Even if you or your partner have to take a full stack of work on your remote-work adventure, the other aspects of your life will be less of a burden. You’ll likely have fewer social obligations and family responsibilities and no commute to work.

Talk to your partner about what will be awesome about a typical day in the new place.

If you’re excited because you’ll have time to surf after every meal, is there something your partner will be into doing every day that they couldn’t before — like learning Spanish, Japanese calligraphy, becoming a certified diver or working on that business idea or biography they’ve been putting off?

Talk to your partner about what will be awesome about a typical day in the new place Talk to your partner about what will be awesome about a typical day in the new place

7. Work through some of the logistics before you suggest it

Perhaps your partner is convinced that adventuring together would be excellent in all the ways but is stuck on the logistics of leaving your home, financing your travels and working remotely.

Here’s how to tackle the practical details:

Paying for it

The idea of adding the cost of travel to your high-monthly expenses, might be a no-go for your partner. Travel can be expensive, but if you’re not going to be on the go all the time, you’ll find significant savings by renting by the month, cooking for yourself and taking fewer planes, trains and automobiles.

You can check Nomadlist or Expatistan to find a destination where your monthly living costs will be less than at home.

Regardless of cost of living, we find that we spend much less per month working remotely because we aren’t commuting to work, buying work clothes (unless you count flip flops and boardshorts) or going out for as many drinks and dinners.

Rather than lose money, you may be able to make enough money to fund your trip by renting or subletting your place at home.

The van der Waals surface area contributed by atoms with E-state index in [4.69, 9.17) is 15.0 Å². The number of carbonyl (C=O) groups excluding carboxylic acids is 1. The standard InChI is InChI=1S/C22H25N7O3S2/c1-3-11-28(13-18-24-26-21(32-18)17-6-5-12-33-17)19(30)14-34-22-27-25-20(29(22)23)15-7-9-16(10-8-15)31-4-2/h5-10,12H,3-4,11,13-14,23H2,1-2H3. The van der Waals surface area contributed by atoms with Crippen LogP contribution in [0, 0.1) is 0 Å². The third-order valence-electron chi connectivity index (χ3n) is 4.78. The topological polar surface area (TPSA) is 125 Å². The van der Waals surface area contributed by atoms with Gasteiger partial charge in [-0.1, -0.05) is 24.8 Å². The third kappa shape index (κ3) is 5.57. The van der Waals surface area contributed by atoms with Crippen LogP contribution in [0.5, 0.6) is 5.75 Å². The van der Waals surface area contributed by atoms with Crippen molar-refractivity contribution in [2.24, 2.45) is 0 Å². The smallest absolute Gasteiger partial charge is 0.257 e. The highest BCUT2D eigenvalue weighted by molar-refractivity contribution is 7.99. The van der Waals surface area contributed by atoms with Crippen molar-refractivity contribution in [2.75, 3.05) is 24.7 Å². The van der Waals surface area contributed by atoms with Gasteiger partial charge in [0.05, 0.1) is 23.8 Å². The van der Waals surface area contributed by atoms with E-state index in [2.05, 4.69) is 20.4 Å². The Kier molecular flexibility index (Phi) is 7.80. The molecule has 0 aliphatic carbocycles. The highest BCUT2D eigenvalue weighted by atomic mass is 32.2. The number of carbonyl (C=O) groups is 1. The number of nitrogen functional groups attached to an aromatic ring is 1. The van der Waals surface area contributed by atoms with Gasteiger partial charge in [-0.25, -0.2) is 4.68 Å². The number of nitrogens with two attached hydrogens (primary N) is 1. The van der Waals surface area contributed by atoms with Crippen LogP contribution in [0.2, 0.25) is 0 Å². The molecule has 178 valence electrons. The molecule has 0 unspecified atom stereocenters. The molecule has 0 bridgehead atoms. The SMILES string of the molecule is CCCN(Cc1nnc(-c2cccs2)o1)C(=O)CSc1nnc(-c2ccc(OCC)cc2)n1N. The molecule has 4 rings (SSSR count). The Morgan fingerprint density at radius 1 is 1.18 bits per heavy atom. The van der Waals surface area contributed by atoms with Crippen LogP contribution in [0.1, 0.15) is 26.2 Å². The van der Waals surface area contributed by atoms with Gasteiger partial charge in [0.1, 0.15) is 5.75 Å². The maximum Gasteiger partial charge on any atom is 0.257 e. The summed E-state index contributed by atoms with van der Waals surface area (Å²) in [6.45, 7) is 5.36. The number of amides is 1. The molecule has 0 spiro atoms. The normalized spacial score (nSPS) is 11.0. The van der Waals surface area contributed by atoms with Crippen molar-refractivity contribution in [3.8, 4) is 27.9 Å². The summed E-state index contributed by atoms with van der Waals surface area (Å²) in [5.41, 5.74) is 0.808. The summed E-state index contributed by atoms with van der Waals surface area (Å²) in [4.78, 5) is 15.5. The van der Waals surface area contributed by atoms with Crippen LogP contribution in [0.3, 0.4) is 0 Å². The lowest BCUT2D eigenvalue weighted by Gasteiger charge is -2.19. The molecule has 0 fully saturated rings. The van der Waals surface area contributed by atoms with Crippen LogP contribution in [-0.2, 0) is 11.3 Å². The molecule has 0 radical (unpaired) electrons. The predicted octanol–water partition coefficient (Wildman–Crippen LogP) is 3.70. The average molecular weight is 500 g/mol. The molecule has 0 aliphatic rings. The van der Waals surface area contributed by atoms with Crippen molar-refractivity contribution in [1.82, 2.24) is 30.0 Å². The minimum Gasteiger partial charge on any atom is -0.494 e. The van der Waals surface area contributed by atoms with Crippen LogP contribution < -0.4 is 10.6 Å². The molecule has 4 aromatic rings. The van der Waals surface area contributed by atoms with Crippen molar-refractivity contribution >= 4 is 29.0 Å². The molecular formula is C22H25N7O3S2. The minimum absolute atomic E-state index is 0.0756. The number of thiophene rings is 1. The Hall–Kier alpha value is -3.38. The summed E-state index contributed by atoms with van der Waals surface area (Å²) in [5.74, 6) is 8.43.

List on your local classifieds, on VRBO or Airbnb and earn income as you travel. If your partner is concerned about the extra work of renting your space, you could or hire a property management company to take care of all the details for you.

Care for your stuff

If your partner doesn’t like the idea of having someone else live in your space, and isn’t interested in putting their things in storage, you can leave everything as it is and find a house-minding service in your area to care for your home, garden, car and pets. These services will literally turn lights on/off, simulate garbage take out, clear snow, pay bills and do your grocery shopping for when you come home.

You can always keep an eye on things, and make it look like someone is home by using a few gadgets and apps to control security, power, heat and appliances in your house.

Pets and Parents

Joe the cat can definitely make it complicated to get away for a few months, but your pet doesn’t have to be a show-stopper. There are innumerable quality pet-sitting and boarding services that can take care of your pet, and plenty of professional house-sitters do too.

Your partner might also be concerned about leaving aging parents at home for a few months. Discuss what kind of care they might need while you’re away, provide options for having others give that support and prepare a contingency plan for getting home if an issue comes up.

A well designed cowork space makes all the difference A well designed cowork space makes all the difference

Seamless work transitions

Transitioning to a work environment in a new place and possibly in a new time-zone might give your partner some anxiety. You can alleviate their worry about choppy Skype calls and time-zone fiascos by picking places that you know have reliable wifi and little time-difference to home.

We have an idea of our daily bandwidth needs and tolerable time-zone differences, so we narrow our search for places based on minimum internet speeds.

You can also invest in reliable backup solutions wherever you go, such as a USB internet stick or tethering to your cell phone.

If you partner needs a specific office set-up to feel productive, figure out how that can be set-up in a new destination. Perhaps you rent a two bedroom and outfit a room as an office, or pick a destination with well-designed co-work space that they go each day.

As for missing Danny’s ugly sweater party?

There’s always going to be a few things at home you and your partner might be sorry to miss, so do a FOMO reversal and plan to visit Machu Picchu or go bungee jumping on those days... Danny who?

Amy Schwartz Amy Schwartz
Surf Lifestyle Coordinator
Remote WorkDigital NomadCouples Travel

Surf The World & Work Remotely

Spend 1 to 4 months surfing, working and living in relaxed beach towns in Chile and Peru with a small community of remote-working professionals.